Wagner takes the stage and describes how Faustus traveled through the heavens on a chariot pulled by dragons in order to learn the secrets of astronomy. Wagner tells us that Faustus is now traveling to measure the coasts and kingdoms of the world and that his travels will take him to Rome.
Faustus appears, recounting to Mephastophilis his travels throughout Europe—first from Germany to France and then on to Italy. He asks Mephastophilis if they have arrived in Rome, whose monuments he greatly desires to see, and Mephastophilis replies that they are in the pope’s privy chamber. It is a day of feasting in Rome, to celebrate the pope’s victories, and Faustus and Mephastophilis agree to use their powers to play tricks on the pope.
Note: The events described in the next two paragraphs occur only in the B text of Doctor Faustus, in Act III, scene i. The A text omits the events described in the next two paragraphs but resumes with the events described immediately after them.
As Faustus and Mephastophilis watch, the pope comes in with his attendants and a prisoner, Bruno, who had attempted to become pope with the backing of the German emperor. While the pope declares that he will depose the emperor and forces Bruno to swear allegiance to him, Faustus and Mephastophilis disguise themselves as cardinals and come before the pope. The pope gives Bruno to them, telling them to carry him off to prison; instead, they give him a fast horse and send him back to Germany.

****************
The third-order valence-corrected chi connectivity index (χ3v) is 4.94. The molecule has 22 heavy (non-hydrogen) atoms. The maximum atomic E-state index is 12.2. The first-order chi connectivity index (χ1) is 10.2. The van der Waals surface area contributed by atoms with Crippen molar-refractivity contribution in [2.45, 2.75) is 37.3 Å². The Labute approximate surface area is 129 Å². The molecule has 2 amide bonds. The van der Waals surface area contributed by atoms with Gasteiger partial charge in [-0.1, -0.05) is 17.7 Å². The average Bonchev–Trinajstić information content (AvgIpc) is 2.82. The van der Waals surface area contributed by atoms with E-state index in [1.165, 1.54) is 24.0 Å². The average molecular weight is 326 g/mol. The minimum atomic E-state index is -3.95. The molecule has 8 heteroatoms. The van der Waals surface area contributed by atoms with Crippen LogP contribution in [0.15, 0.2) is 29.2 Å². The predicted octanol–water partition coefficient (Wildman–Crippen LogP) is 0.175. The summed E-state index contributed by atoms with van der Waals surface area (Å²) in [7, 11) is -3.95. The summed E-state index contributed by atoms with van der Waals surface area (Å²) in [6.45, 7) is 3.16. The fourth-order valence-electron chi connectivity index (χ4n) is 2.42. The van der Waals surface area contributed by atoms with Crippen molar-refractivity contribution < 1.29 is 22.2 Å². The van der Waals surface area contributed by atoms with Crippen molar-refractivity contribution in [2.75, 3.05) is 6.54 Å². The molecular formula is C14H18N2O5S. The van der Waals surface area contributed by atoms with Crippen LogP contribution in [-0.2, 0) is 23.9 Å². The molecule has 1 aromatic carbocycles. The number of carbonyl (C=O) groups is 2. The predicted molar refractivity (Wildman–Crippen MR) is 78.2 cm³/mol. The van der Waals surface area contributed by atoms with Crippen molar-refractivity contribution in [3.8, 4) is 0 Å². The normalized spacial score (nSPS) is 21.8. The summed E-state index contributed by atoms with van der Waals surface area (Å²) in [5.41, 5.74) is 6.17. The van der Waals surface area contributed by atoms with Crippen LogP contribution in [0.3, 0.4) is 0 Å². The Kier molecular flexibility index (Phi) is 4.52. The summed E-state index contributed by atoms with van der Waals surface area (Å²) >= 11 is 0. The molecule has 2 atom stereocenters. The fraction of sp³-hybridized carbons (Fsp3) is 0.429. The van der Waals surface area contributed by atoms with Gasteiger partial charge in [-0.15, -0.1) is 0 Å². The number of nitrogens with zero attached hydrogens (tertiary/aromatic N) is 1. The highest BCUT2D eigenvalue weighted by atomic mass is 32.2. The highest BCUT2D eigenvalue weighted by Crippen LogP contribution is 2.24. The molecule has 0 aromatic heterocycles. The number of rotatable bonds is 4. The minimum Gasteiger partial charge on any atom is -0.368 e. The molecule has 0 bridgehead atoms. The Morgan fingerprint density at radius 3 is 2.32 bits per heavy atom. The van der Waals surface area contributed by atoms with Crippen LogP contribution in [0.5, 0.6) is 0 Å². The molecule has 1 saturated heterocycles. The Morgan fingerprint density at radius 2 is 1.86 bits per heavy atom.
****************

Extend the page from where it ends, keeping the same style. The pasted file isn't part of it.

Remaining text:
Later, the pope confronts the two cardinals whom Faustus and Mephastophilis have impersonated. When the cardinals say that they never were given custody of Bruno, the pope sends them to the dungeon. Faustus and Mephastophilis, both invisible, watch the proceedings and chuckle. The pope and his attendants then sit down to dinner. During the meal, Faustus and Mephastophilis make themselves invisible and curse noisily and then snatch dishes and food as they are passed around the table. The churchmen suspect that there is some ghost in the room, and the pope begins to cross himself, much to the dismay of Faustus and Mephastophilis. Faustus boxes the pope’s ear, and the pope and all his attendants run away. A group of friars enters, and they sing a dirge damning the unknown spirit that has disrupted the meal. Mephastophilis and Faustus beat the friars, fling fireworks among them, and flee.
Robin the ostler, or stablehand, and his friend Rafe have stolen a cup from a tavern. They are pursued by a vintner (or wine-maker), who demands that they return the cup. They claim not to have it, and then Robin conjures up Mephastophilis, which makes the vintner flee. Mephastophilis is not pleased to have been summoned for a prank, and he threatens to turn the two into an ape and a dog. The two friends treat what they have done as a joke, and Mephastophilis leaves in a fury, saying that he will go to join Faustus in Turkey.